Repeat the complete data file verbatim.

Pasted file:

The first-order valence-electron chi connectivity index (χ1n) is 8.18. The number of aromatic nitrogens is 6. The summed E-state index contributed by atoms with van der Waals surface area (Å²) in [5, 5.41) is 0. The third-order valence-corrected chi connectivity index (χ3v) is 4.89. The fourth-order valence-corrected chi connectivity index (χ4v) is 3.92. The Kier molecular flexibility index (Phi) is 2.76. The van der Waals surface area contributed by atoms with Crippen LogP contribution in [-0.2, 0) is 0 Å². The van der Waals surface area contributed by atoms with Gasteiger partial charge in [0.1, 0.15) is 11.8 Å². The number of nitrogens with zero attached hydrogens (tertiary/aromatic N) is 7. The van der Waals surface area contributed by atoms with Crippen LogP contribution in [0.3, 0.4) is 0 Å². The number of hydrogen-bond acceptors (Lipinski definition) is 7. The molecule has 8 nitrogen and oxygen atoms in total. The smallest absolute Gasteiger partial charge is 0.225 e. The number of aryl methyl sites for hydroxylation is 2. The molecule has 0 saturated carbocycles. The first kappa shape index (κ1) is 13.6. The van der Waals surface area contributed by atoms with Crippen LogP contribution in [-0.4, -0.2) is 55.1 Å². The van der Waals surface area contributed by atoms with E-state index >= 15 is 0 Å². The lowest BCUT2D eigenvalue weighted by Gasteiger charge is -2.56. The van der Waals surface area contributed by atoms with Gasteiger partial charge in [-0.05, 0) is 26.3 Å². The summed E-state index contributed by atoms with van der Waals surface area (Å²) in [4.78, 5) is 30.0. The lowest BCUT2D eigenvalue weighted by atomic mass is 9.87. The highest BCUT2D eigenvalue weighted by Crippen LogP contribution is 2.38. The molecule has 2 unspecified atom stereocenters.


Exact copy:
The first-order valence-electron chi connectivity index (χ1n) is 8.18. The number of aromatic nitrogens is 6. The summed E-state index contributed by atoms with van der Waals surface area (Å²) in [5, 5.41) is 0. The third-order valence-corrected chi connectivity index (χ3v) is 4.89. The fourth-order valence-corrected chi connectivity index (χ4v) is 3.92. The Kier molecular flexibility index (Phi) is 2.76. The van der Waals surface area contributed by atoms with Crippen LogP contribution in [-0.2, 0) is 0 Å². The van der Waals surface area contributed by atoms with Gasteiger partial charge in [0.1, 0.15) is 11.8 Å². The number of nitrogens with zero attached hydrogens (tertiary/aromatic N) is 7. The van der Waals surface area contributed by atoms with Crippen LogP contribution in [0.3, 0.4) is 0 Å². The number of hydrogen-bond acceptors (Lipinski definition) is 7. The molecule has 8 nitrogen and oxygen atoms in total. The smallest absolute Gasteiger partial charge is 0.225 e. The number of aryl methyl sites for hydroxylation is 2. The molecule has 0 saturated carbocycles. The first kappa shape index (κ1) is 13.6. The van der Waals surface area contributed by atoms with Crippen LogP contribution in [-0.4, -0.2) is 55.1 Å². The van der Waals surface area contributed by atoms with E-state index >= 15 is 0 Å². The lowest BCUT2D eigenvalue weighted by Gasteiger charge is -2.56. The van der Waals surface area contributed by atoms with Gasteiger partial charge in [-0.05, 0) is 26.3 Å². The summed E-state index contributed by atoms with van der Waals surface area (Å²) in [4.78, 5) is 30.0. The lowest BCUT2D eigenvalue weighted by atomic mass is 9.87. The highest BCUT2D eigenvalue weighted by Crippen LogP contribution is 2.38. The molecule has 2 unspecified atom stereocenters.